While the plot of Star Wars: The Last Jedi is still very much a secret, we’ve finally learned more about one of the film’s main settings: the casino city Canto Bight, thanks to the brand new novella collection of the same name. While the book’s four stories don’t touch on the saga heroes, they do give fans a good picture of what the city is like and the kind of characters Finn and Rose will encounter when they reach Canto Bight’s casinos.
The Last Jedi director Rian Johnson called the city of Canto Bight “a new environment … like dunking your head in a cool bath of water.” That sounds both refreshing and shocking, which suits what we’ve seen in these stories so far. Johnson also said that he wanted to do something that didn’t involve “grimness and dirt.”
Our review of the book is here. If you haven’t read the collection yet, we’ve picked out some of the important details – the things that tells us a bit more about what to expect when The Last Jedi premieres on Dec. 15.
Here’s what we learned:
First unveiled as part of the many The Last Jedi toys, the Canto Bight Police Department is detailed a bit more in the novellas. Corruption in the city spreads into the department’s ranks, in particular the sadistic Officer Brawg. Anglang Lehet, a killer for hire, notes that the CBPD are “not savages bent on breaking limbs, but agents of the orderly spending of money” — but only for the people with money to spend. They’re cruel to “street criminals” and people who show up in the wrong place at the wrong time, though. If their speeders feature enough in the film for Hasbro to make action figures out of them, then maybe Finn and Rose end up in a police chase at some point during their visit to the city.
While it doesn’t seem like any of our main saga heroes are featured in the book, there might be one film character sneaking around. “DJ”, played by Benicio del Toro, is a hacker who Finn and Rose meet during their adventures in Canto Bight. In the novella “The Wine in Dreams,” the mysterious alien Rhomby encounters a man she believes is a thief: “…the unfamiliar human behind her, a man in gray-and-white clothing tailored to look shabby — but not shabby at all, not really. It is a clever illusion, which makes this man a liar before he has even said a word.”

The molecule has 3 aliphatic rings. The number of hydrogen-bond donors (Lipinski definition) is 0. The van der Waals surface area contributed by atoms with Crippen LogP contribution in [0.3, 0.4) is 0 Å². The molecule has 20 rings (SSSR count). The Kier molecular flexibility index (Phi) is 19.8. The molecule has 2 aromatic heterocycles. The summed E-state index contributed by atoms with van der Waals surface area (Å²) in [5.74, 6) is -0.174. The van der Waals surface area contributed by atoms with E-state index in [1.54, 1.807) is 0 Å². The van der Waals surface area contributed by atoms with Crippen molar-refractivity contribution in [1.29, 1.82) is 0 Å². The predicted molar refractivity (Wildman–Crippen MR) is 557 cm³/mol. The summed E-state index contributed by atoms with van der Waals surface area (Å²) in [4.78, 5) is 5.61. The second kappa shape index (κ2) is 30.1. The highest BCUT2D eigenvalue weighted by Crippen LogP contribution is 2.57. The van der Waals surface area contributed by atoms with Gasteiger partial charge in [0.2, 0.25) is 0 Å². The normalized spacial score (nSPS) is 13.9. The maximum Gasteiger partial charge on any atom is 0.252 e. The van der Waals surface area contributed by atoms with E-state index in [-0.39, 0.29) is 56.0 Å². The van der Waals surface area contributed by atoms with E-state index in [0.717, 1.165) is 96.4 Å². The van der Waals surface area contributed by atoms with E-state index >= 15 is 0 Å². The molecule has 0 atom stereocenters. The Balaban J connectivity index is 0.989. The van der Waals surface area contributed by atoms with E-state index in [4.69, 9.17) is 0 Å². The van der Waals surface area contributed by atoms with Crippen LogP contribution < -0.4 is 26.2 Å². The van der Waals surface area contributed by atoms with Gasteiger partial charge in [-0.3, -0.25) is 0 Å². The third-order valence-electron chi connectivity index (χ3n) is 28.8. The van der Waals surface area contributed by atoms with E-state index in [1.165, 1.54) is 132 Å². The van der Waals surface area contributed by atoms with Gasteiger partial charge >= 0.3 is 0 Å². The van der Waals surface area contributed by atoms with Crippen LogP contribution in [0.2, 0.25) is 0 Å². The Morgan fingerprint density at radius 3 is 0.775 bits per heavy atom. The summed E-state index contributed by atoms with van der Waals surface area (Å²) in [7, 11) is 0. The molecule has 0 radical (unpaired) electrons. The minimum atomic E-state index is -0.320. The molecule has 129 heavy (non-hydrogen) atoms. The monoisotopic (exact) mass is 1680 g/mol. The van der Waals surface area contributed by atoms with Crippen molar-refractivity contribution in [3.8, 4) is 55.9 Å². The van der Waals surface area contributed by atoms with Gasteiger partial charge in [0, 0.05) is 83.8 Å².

Lucasfilm describes DJ as “an enigmatic figure whose tattered, threadbare clothes and lackadaisical attitude conceal a sharp mind and expert skills.” Hacking is a kind of theft, if DJ is stealing information. So is this Benicio del Toro’s sinister character? He shows up only briefly in the story, fleeing the scene of a theft after Rhomby wisely tells him that he’s likely to be questioned.
It’s possible that the character was inserted into the story on the off chance that he could be DJ, but with a vague enough description that if Lucasfilm decrees otherwise, the character isn’t contradictory. A similar theory was recently disproven: fans speculated that a “dead-eyed” girl in the First Order creche was Captain Phasma, only for a book placing her childhood on an entirely different planet to be released later. Even if this isn’t DJ, it’s cool to think that familiar faces might be lurking around Canto Bight.
An Escape from the News